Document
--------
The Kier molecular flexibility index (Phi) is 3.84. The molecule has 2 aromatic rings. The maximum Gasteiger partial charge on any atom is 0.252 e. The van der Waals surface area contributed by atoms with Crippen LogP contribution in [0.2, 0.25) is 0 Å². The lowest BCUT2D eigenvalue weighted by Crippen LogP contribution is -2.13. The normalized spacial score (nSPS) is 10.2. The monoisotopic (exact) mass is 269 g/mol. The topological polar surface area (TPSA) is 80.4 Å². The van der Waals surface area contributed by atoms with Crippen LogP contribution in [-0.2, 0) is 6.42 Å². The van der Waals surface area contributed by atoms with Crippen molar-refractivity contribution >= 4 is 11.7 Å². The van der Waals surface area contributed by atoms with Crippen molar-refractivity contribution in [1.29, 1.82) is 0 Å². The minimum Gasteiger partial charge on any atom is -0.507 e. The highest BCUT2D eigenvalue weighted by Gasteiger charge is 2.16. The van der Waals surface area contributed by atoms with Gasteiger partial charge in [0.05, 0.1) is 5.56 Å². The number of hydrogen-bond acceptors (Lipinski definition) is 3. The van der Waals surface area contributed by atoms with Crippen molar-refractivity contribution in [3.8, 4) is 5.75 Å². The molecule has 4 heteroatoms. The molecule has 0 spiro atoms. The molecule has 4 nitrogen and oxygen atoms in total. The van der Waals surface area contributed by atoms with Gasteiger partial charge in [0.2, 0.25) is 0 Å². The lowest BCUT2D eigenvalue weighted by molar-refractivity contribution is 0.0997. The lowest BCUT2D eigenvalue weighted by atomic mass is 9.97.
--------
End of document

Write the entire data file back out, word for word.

The Kier molecular flexibility index (Phi) is 3.84. The molecule has 2 aromatic rings. The maximum Gasteiger partial charge on any atom is 0.252 e. The van der Waals surface area contributed by atoms with Crippen LogP contribution in [0.2, 0.25) is 0 Å². The lowest BCUT2D eigenvalue weighted by Crippen LogP contribution is -2.13. The normalized spacial score (nSPS) is 10.2. The monoisotopic (exact) mass is 269 g/mol. The topological polar surface area (TPSA) is 80.4 Å². The van der Waals surface area contributed by atoms with Crippen LogP contribution in [-0.2, 0) is 6.42 Å². The van der Waals surface area contributed by atoms with Crippen molar-refractivity contribution >= 4 is 11.7 Å². The van der Waals surface area contributed by atoms with Crippen molar-refractivity contribution in [1.29, 1.82) is 0 Å². The minimum Gasteiger partial charge on any atom is -0.507 e. The highest BCUT2D eigenvalue weighted by Gasteiger charge is 2.16. The van der Waals surface area contributed by atoms with Gasteiger partial charge in [0.05, 0.1) is 5.56 Å². The number of hydrogen-bond acceptors (Lipinski definition) is 3. The van der Waals surface area contributed by atoms with Crippen molar-refractivity contribution in [3.8, 4) is 5.75 Å². The molecule has 4 heteroatoms. The molecule has 0 spiro atoms. The molecule has 4 nitrogen and oxygen atoms in total. The van der Waals surface area contributed by atoms with Gasteiger partial charge in [0.2, 0.25) is 0 Å². The lowest BCUT2D eigenvalue weighted by molar-refractivity contribution is 0.0997. The lowest BCUT2D eigenvalue weighted by atomic mass is 9.97.